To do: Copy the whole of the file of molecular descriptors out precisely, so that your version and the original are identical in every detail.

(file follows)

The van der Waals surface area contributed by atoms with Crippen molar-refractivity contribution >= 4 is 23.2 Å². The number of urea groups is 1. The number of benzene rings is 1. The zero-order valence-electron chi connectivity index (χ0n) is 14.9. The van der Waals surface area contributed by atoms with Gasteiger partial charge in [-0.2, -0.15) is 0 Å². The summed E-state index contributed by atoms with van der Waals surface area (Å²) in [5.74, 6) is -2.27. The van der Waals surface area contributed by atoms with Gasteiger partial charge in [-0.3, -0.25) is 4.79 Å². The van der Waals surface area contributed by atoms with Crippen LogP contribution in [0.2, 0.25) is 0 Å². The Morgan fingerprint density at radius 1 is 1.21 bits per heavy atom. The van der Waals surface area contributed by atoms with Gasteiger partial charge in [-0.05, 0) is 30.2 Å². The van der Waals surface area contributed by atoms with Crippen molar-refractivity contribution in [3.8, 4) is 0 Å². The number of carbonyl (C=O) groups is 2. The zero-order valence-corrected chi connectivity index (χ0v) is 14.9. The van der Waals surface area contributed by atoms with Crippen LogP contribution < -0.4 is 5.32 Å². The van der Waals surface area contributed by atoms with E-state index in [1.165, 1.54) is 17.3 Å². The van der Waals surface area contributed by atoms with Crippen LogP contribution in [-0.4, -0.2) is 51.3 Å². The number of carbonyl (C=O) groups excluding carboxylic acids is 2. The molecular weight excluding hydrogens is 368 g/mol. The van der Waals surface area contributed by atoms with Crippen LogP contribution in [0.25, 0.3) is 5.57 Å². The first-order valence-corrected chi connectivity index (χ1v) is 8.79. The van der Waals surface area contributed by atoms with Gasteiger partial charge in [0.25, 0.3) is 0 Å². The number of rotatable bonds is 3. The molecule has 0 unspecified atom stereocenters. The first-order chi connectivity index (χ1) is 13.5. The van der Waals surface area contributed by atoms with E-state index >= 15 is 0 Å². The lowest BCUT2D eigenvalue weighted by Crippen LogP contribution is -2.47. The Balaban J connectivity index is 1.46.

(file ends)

The van der Waals surface area contributed by atoms with Crippen molar-refractivity contribution >= 4 is 23.2 Å². The number of urea groups is 1. The number of benzene rings is 1. The zero-order valence-electron chi connectivity index (χ0n) is 14.9. The van der Waals surface area contributed by atoms with Gasteiger partial charge in [-0.2, -0.15) is 0 Å². The summed E-state index contributed by atoms with van der Waals surface area (Å²) in [5.74, 6) is -2.27. The van der Waals surface area contributed by atoms with Gasteiger partial charge in [-0.3, -0.25) is 4.79 Å². The van der Waals surface area contributed by atoms with Crippen LogP contribution in [0.2, 0.25) is 0 Å². The Morgan fingerprint density at radius 1 is 1.21 bits per heavy atom. The van der Waals surface area contributed by atoms with Gasteiger partial charge in [-0.05, 0) is 30.2 Å². The van der Waals surface area contributed by atoms with Crippen molar-refractivity contribution in [3.8, 4) is 0 Å². The number of carbonyl (C=O) groups is 2. The zero-order valence-corrected chi connectivity index (χ0v) is 14.9. The van der Waals surface area contributed by atoms with Crippen LogP contribution < -0.4 is 5.32 Å². The van der Waals surface area contributed by atoms with E-state index in [1.165, 1.54) is 17.3 Å². The van der Waals surface area contributed by atoms with Crippen LogP contribution in [-0.4, -0.2) is 51.3 Å². The number of carbonyl (C=O) groups excluding carboxylic acids is 2. The molecular weight excluding hydrogens is 368 g/mol. The van der Waals surface area contributed by atoms with Crippen LogP contribution in [0.25, 0.3) is 5.57 Å². The first-order valence-corrected chi connectivity index (χ1v) is 8.79. The van der Waals surface area contributed by atoms with Gasteiger partial charge in [0.25, 0.3) is 0 Å². The number of rotatable bonds is 3. The molecule has 0 unspecified atom stereocenters. The first-order chi connectivity index (χ1) is 13.5. The van der Waals surface area contributed by atoms with E-state index >= 15 is 0 Å². The lowest BCUT2D eigenvalue weighted by Crippen LogP contribution is -2.47. The Balaban J connectivity index is 1.46.